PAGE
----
Your Honor review: Bryan Cranston's crime thriller holds a mirror to racial and social inequalities in the US
Your Honor holds up a mirror to present-day America, and draws focus to the heinous issues that have been shunted around for long.
A good crime thriller is a difficult job, especially when the murderer is revealed at the get-go. Peter Moffat’s Showtime series Your Honor delves deep within this genre and does a brilliant job of maintaining an edge that keeps viewers guessing.
In Your Honor, Bryan Cranston’s Michael Desiato is a judge who ensures that his plaintiffs receive worthy justice. In a first-world country still ridden with deep-rooted racism and vile crimes, Michael believes his professional ethic and a strong conscience allow him to work smoothly along with providing him a peaceful night of sleep.
Despite having lost his beloved wife Robyn to a random shootout by a Black man robbing a store, Michael refuses to join his fellow white, privileged, ‘respectable’ socialites in stereotyping the people of colour. He prides himself over his unprejudiced outlook and toes the line as a law-abiding citizen of state.
The irony hits when his only son, Adam (Hunter Doohan), mistakenly kills Rocco Baxter (the youngest son of New Orleans’ crime warlord, Jimmy Baxter) in an unfortunate car accident.
Michael breaks down as he witnesses his frail, asthmatic son whimpering in fear, confessing to him about the inadvertent crime that he’s committed. Robyn’s death resurfaces in his mind and Michael realises he ought to save his son before it’s too late, a reflex which he could not exercise during his wife’s demise.
Hence begins Your Honor’s cat-and-mouse chase with Jimmy and Michael standing on opposite ends of the spectrum — one trying to unveil the events that took place on the morning of Rocco’s death, and the other building a defence to clear his son’s name from it. Showtime’s focus on the crime drama transcends the usual whodunnit. Moffat is also interested in unearthing the socio-economic dynamics at play.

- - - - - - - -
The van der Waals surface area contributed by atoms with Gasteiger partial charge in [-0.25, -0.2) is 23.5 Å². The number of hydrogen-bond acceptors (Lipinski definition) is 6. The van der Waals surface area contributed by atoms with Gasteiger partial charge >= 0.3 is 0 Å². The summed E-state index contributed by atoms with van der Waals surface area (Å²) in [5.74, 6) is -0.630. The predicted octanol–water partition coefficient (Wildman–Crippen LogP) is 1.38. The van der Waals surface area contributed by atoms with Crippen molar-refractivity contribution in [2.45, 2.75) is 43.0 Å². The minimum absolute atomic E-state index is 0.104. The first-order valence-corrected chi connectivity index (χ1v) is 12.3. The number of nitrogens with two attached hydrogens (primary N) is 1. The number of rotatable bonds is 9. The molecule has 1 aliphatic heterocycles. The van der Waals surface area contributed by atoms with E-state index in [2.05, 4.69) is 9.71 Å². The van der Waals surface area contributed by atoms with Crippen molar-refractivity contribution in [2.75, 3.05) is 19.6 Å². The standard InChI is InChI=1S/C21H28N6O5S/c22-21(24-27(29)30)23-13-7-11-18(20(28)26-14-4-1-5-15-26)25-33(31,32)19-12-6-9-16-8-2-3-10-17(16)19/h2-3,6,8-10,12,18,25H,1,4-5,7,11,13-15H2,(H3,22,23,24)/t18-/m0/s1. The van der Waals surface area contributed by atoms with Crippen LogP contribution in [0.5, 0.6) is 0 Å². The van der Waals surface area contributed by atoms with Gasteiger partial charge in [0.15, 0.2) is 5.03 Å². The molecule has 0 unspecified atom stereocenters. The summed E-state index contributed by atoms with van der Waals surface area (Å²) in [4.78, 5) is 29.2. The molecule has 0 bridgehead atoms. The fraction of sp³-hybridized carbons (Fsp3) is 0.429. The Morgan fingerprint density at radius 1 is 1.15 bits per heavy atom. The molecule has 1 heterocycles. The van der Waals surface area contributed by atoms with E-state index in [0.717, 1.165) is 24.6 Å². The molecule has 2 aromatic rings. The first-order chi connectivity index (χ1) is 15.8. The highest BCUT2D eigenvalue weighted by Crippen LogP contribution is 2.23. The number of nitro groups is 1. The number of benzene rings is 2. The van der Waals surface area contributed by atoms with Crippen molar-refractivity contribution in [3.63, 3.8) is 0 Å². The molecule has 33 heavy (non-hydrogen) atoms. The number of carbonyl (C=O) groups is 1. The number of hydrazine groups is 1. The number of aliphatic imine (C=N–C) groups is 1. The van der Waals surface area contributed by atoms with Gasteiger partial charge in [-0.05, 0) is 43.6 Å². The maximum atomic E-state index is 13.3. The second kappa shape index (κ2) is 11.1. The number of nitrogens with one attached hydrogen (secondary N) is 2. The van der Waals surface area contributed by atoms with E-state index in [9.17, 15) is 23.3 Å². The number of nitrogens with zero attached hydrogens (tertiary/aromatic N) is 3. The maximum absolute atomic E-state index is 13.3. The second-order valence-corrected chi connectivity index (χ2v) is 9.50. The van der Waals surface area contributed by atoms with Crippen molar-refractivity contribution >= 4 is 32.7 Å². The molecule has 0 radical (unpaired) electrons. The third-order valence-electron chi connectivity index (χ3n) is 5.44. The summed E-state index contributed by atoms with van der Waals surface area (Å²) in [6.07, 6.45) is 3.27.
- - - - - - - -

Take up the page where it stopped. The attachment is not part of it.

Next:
A particular scene where a Black boy enters a “white” neighbourhood to carry out a shady job that, in fact, Michael had indirectly requested for, draws the suspicious attention of neighbours and passers-by. They frown and look at the boy, and despite his confident stride, he sheepishly pulls up his hoodie. But after a second thought, he firmly pulls the hood off and keeps walking. Small signifiers like this are strewn all over the episodes to throw light on a strong disparity between the white and coloured people in the US.
Subsequently, the show explores racism more definitively with Police brutality against the coloured as a predominant narrative thread. Cranston’s character acts as the perfect bridge between these two hemispheres. Michael stands as the moral conscience of the series even though his actions are the most sinful.
As father and son fall apart over their ideas of ‘right’ and ‘wrong’, Cranston paints a compelling picture of a troubled family-man, desperately trying to save his kin, even though it means blurring the very lines he considered sacrosanct for all these years. He has no intentions of being a criminal, but his actions have grave repercussions and consequently bury him further in guilt and anxiety.
The fact that Moffat bases his series in New Orleans rather than America’s busier cities seems purposeful as it makes Michael’s job of hiding this event that much more difficult.
Your Honor leaves less to the imagination. James Friend’s wide angles and Marla McGuire’s incisive background scores aid in creating an intense sense of foreboding. Director Edward Berger takes on a slow pace to establish each scene, which works wonderfully in favour of an otherwise fast-paced genre.
Showtime’s drama holds up a mirror to present-day America, and draws focus to the heinous issues that have been shunted around for long.
Your Honor streams on Voot Select from 7 December and is scheduled to stream on Zee Café early next year.
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